IL: The wonderful thing about a child narrator is how it allows the author and reader to approach difficult subject matter (such as the hardships of sharecropping and the Great Depression) with an innocence that we, as adults, lack. Ludelphia did not pass judgment on her own world, and her experiences were not colored by the prejudices and biases an adult might hold. She only knew her life as it was, and that fact allows us to experience the events in the book with a sense of wonder and adventure and discovery. She’s quite a gal, and I do believe she exists in all of us.
SLR: Mrs. Cobb, though clearly a villain, is also a very well imagined character with heartbreaks of her own. Is there any historical source for her? How did you come to develop such a compelling “bad guy?”
IL: The 1932 raid on Gee’s Bend was actually the responsibility of a Mrs. Rentz. When I was unable to find any credible information on her, I decided to create a fictional villain for the sake of the story. I knew I wanted her to be complicated, because aren’t we all? She’s responsible for such an inhumane act, but she’s also a victim of heartbreak and disappointment. I’d love to know more about Mrs. Cobb and believe that she eventually feels regret for leaving the people of Gee’s Bend to starve that winter.
SLR: Do you have plans to write more about Gee’s Bend? Are there other textile arts that might inspire future novels for you?
IL: I would love to see what happens to Ludelphia in 1937 when they bring in government housing. She would be 15 years old, and there would be all sorts of new people for her to meet. I can just imagine her having another grand adventure — one that might even involve those fancy shoes from the Red Cross drop that Mama says she’d better hang onto “for when she changes her mind.”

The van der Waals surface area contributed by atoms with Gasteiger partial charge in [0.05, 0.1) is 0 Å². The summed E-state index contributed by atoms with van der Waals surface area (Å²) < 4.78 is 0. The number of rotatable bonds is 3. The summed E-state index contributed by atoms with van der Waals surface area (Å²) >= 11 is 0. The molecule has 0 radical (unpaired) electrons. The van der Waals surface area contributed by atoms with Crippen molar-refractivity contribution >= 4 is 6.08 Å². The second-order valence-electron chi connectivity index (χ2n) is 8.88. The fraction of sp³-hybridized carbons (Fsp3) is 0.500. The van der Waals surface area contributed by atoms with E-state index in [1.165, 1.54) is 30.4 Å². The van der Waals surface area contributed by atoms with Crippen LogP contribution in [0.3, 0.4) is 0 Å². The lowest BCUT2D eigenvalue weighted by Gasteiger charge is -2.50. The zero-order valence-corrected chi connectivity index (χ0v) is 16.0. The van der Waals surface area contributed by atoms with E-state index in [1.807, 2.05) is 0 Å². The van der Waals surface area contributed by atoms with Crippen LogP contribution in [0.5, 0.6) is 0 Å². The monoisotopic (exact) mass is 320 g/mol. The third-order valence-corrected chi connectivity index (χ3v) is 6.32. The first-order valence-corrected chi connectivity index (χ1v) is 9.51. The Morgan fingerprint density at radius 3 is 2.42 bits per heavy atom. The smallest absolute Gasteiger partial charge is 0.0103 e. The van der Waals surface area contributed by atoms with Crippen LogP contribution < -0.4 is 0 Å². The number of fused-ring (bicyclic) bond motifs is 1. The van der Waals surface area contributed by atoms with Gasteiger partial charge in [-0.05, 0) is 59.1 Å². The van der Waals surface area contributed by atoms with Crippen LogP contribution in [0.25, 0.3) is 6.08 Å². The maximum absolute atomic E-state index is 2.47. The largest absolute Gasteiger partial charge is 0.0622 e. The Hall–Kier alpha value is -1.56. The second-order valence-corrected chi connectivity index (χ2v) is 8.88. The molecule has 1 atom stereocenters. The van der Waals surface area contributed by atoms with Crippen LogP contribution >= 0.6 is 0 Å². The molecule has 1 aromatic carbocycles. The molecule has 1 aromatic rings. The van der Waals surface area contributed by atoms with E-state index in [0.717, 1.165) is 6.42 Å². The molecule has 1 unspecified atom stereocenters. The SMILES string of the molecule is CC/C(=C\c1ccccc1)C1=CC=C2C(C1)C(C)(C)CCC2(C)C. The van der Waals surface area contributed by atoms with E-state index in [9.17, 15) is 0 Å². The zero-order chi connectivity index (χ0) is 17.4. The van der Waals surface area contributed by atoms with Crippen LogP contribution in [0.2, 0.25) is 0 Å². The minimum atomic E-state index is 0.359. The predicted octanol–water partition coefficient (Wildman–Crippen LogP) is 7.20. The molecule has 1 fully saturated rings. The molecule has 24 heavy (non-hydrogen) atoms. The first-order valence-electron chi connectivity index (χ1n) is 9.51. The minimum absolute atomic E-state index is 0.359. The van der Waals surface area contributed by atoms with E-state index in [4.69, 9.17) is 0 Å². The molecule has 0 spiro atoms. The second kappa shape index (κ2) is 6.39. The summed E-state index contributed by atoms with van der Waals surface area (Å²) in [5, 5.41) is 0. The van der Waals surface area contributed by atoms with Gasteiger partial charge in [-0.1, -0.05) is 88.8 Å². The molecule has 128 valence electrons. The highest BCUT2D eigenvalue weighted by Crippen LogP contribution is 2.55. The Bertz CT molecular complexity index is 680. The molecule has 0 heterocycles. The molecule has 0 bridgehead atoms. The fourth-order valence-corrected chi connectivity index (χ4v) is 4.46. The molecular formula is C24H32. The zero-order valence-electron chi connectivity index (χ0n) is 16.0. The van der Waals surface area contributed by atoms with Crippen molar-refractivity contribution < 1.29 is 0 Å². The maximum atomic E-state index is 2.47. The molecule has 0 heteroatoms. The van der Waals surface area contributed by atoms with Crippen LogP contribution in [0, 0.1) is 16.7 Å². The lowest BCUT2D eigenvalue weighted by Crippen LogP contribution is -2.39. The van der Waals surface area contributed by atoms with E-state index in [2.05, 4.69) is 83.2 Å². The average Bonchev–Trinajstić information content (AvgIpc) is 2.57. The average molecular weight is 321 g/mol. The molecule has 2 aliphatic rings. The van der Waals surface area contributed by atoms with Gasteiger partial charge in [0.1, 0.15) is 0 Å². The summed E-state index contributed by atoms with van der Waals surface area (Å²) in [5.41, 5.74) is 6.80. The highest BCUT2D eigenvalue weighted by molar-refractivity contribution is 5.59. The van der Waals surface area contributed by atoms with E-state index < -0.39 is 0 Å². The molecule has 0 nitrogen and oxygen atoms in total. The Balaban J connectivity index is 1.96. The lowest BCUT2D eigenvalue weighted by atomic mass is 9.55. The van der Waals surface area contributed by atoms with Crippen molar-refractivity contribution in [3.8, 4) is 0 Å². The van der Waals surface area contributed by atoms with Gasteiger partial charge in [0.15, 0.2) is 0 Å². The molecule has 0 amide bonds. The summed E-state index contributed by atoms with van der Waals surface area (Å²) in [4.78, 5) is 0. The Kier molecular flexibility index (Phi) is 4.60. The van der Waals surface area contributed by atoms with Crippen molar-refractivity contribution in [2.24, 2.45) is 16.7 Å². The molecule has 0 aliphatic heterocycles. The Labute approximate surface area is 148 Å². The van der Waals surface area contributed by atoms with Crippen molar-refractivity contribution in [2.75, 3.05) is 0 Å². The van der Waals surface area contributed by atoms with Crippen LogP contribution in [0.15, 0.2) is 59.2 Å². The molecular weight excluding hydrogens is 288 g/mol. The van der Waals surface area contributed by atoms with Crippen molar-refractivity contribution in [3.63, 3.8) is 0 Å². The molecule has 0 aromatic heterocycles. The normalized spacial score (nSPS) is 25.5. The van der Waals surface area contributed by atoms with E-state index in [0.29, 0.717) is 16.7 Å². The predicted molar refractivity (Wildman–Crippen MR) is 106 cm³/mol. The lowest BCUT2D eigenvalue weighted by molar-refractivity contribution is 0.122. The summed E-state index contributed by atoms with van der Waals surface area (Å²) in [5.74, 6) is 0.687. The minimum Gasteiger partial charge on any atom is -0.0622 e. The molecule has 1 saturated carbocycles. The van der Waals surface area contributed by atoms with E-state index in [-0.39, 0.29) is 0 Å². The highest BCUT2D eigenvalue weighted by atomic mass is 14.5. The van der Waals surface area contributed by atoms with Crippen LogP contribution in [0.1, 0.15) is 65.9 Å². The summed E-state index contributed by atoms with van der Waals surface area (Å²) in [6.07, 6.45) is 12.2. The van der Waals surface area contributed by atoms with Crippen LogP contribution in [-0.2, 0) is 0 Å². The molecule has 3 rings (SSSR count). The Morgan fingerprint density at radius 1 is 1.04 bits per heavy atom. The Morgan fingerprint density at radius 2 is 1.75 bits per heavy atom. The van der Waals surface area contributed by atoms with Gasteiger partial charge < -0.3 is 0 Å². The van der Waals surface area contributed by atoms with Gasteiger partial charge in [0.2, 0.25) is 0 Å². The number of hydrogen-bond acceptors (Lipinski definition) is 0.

Additionally, I keep a close watch on museum exhibits, and since the release of the novel, many good souls have pointed me toward other hidden gems in Alabama and elsewhere. Next up is a novel called Don’t Feed the Boy, about the son of a zookeeper mom and elephant keeper dad who struggles to escape the confines of zoo life. I used the Birmingham Zoo as my model for the zoo, and I had a great time discovering the world of zoo people and exotic animals and all the excitement and controversy of zoo life. Look for it in 2012.
Irene Latham is a poet and novelist who writes heart-touching tales of unexpected adventure. Her debut midgrade historical novel Leaving Gee’s Bend (G.P. Putnam’s Sons, 2010) was awarded Alabama Library Association’s 2011 Children’s Book Award and has been hailed as “authentic and memorable” by Booklist and “a tale that will stay with the reader forever” by Book Page.
A resident of Birmingham, Alabama, she has published over 170 poems of various books, journals and anthologies, including a full-length collection What Came Before, which was named Alabama State Poetry Society’s book of the Year and earned a 2008 Independent Publisher’s (IPPY) Award.
Her newest volume of poetry, The Color of Lost Rooms,was released by Blue Rooster Press in late 2010, and her next contemporary midgrade novel Don’t Feed the Boy, about a the son of a zoo director mother and elephant keeper father who struggles to escape the confines of zoo life, will be released by Roaring Brook/ Macmillan in 2012.
Learn more by visiting www.irenelatham.com